a serious matter, a tending to lead to
Jack (,uinibys permanent swear off.
"It is his last chance," said Klmo c.
"1 tell you. bovs, if we don't euro him
this t me saltpever won't saw him. and
wo shall never dance at Alice Kenton's
wedding, so far as Jack Quimbv is eon
i eerneil. Ami the boys all swore they
would do the. r 'evcl lest.
It wa- a bobl 1 Ian. but among Mr.
Quimbv 's tn ny failings they knew that
' forgetfulness was one of the mot
. proniineiit. and that he seldom remem
bered in the morning the occurrences
that took j'laee over night.
j 111 T .-1- I ..T...1... ...... 1... .1
second day of the year he had a vague
idea that he was on me iiirehont o
spontaneous combustion. "Never," he
groaned, "were my coppers so in
fernally hot betore. 11 1 110 not 30m
some Temperance legion ere the day is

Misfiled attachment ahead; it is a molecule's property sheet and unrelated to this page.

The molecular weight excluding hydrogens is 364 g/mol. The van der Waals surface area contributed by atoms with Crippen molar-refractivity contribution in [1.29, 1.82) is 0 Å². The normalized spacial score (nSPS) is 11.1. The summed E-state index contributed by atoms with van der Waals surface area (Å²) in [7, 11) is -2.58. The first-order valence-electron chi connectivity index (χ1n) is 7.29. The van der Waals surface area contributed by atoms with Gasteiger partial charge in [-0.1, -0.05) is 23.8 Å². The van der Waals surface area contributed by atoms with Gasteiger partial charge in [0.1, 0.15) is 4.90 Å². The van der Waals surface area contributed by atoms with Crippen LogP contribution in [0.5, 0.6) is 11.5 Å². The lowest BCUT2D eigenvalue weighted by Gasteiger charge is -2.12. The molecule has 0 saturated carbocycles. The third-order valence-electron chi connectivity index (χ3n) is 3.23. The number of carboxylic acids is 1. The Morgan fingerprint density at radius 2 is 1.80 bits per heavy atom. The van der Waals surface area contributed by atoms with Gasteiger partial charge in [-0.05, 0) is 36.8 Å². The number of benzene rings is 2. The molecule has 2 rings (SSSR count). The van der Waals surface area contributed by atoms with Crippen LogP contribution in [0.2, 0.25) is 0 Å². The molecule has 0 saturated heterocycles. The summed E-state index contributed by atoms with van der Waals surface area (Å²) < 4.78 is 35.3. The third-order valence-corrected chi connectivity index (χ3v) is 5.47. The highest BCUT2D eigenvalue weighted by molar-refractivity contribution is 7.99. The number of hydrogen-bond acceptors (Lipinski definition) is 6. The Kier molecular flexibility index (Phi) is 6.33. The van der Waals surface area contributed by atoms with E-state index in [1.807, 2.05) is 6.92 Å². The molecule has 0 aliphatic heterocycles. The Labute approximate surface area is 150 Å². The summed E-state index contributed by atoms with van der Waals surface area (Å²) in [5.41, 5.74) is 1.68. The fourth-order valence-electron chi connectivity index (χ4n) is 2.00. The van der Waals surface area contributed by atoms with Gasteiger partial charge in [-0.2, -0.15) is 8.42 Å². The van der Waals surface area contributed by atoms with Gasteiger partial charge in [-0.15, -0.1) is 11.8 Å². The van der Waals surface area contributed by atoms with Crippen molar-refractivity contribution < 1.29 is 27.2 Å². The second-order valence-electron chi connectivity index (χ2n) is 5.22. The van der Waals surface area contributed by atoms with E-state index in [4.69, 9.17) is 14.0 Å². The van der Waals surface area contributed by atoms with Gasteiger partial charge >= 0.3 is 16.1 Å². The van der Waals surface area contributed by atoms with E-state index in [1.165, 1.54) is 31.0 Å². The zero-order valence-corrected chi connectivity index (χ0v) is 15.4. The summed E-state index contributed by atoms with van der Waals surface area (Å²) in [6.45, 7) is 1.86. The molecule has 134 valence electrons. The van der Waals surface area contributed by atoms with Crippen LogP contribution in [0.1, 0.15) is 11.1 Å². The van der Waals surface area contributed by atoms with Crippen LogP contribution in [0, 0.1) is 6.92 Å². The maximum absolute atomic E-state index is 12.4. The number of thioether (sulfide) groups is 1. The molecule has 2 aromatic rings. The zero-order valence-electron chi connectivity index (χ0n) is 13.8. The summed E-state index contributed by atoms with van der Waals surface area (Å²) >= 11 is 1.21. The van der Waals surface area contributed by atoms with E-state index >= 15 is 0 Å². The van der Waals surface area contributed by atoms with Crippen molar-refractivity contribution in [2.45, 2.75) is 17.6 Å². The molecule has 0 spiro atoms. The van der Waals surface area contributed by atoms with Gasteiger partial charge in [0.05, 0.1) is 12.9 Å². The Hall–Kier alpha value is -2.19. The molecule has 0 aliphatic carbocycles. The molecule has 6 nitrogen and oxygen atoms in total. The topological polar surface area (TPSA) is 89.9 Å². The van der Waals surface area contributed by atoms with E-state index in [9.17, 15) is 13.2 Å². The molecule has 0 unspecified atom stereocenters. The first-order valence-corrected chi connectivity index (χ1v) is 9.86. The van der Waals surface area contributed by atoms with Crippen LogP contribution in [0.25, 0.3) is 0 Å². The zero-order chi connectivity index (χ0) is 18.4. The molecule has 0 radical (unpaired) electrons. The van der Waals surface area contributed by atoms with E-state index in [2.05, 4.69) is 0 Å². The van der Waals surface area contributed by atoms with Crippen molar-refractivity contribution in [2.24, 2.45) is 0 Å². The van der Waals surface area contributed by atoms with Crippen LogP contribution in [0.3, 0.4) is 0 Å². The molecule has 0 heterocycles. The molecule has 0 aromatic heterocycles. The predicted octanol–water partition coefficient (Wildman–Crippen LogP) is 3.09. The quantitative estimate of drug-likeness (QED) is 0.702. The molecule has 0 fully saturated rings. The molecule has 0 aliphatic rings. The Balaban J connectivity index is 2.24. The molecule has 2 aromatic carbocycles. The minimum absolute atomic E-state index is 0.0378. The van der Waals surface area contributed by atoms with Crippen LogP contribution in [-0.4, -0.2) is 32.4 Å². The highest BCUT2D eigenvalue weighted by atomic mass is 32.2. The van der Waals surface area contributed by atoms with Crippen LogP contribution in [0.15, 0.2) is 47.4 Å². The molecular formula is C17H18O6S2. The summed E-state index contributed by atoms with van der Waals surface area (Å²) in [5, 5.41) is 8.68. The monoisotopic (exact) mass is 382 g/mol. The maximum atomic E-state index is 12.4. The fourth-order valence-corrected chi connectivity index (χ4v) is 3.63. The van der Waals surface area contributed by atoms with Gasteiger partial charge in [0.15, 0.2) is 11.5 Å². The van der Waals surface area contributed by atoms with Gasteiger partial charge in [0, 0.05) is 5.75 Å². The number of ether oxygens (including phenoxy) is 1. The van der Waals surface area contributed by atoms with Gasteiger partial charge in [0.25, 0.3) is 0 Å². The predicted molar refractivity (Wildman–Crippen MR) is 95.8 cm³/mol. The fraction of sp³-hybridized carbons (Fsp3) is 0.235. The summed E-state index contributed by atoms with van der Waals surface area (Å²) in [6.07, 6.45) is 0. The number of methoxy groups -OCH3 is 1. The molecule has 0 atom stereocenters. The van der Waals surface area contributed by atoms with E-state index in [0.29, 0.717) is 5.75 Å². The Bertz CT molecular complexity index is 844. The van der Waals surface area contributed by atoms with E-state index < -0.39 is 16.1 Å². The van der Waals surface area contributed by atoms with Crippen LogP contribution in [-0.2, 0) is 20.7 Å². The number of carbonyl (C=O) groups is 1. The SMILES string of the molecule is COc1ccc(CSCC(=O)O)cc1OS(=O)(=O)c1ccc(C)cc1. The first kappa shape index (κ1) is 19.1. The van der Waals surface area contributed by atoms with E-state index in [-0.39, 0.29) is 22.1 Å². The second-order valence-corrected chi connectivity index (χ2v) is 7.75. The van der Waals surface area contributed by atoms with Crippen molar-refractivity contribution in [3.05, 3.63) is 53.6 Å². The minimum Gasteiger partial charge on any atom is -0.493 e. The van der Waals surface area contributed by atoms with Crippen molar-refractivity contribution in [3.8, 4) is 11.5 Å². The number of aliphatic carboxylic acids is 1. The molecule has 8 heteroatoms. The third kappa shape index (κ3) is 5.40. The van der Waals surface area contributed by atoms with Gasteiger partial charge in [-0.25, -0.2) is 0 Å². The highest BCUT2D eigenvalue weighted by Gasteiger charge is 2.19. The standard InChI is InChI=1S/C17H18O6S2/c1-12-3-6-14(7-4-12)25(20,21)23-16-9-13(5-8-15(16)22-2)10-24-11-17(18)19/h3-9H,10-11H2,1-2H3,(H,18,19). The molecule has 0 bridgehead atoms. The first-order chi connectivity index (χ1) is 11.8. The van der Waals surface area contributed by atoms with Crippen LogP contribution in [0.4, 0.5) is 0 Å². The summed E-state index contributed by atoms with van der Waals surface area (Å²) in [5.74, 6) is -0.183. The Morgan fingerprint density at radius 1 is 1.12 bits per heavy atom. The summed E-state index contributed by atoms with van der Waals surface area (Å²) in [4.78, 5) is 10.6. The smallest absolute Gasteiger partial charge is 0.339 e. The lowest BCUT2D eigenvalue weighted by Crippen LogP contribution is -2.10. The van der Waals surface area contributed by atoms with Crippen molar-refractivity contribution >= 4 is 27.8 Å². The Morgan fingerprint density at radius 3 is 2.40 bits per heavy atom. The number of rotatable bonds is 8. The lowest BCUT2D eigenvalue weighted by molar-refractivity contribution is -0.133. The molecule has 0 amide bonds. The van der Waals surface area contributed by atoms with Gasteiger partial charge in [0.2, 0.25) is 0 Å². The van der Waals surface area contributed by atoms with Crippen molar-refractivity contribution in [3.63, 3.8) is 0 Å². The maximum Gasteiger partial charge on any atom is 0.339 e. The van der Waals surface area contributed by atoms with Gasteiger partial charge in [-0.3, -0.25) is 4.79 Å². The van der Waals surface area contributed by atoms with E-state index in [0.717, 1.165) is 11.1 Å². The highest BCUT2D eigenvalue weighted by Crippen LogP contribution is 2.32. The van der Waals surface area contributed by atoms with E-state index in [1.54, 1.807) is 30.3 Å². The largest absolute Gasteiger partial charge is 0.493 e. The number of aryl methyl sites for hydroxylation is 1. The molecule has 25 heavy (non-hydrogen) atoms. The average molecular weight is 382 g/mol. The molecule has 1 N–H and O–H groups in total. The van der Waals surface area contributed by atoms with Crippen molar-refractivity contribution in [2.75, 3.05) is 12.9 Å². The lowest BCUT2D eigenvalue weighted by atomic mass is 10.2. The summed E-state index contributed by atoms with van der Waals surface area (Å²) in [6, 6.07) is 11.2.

over. I am a lost man.' iespitc these
reflections Mr. Quimbv dressed him-
selr. an I after a gotnl muud of sti.F
cocktails, walked to his oflice and fell
into the regular business groove.
Great Sco't. Quimby!" said one of
the clerks, "what a head vou'te got on
vou. v ell, vou must nave ocen going
the pace, testerday
sat, old man. I
i-nll nncrlit tn rret In lieil
list as soon as I
5-'""" e ..-
ou Tos bl , can.
s-owled at the junior, and went on add-
j ing up figures as if he felt as fresh as tbe
vjiaiicv. ucar. vou arc a
morning, ana even ir.cu popular air it uas ocen assBrieu mat me average
in a subdued whistle, to prove to the velocity of great Atlantic waves is about
crowd that tho preceding day bad been nice ni les an hour. Kut Captain Kid
one of undisturbed virtue. die xta'ea that he has frequently meas
V uimby." said the senior partner of ured the sp?cd in Atlantic gales and
the firm. "I want that invoice made out found it "ttveaty-fivc miles per hour,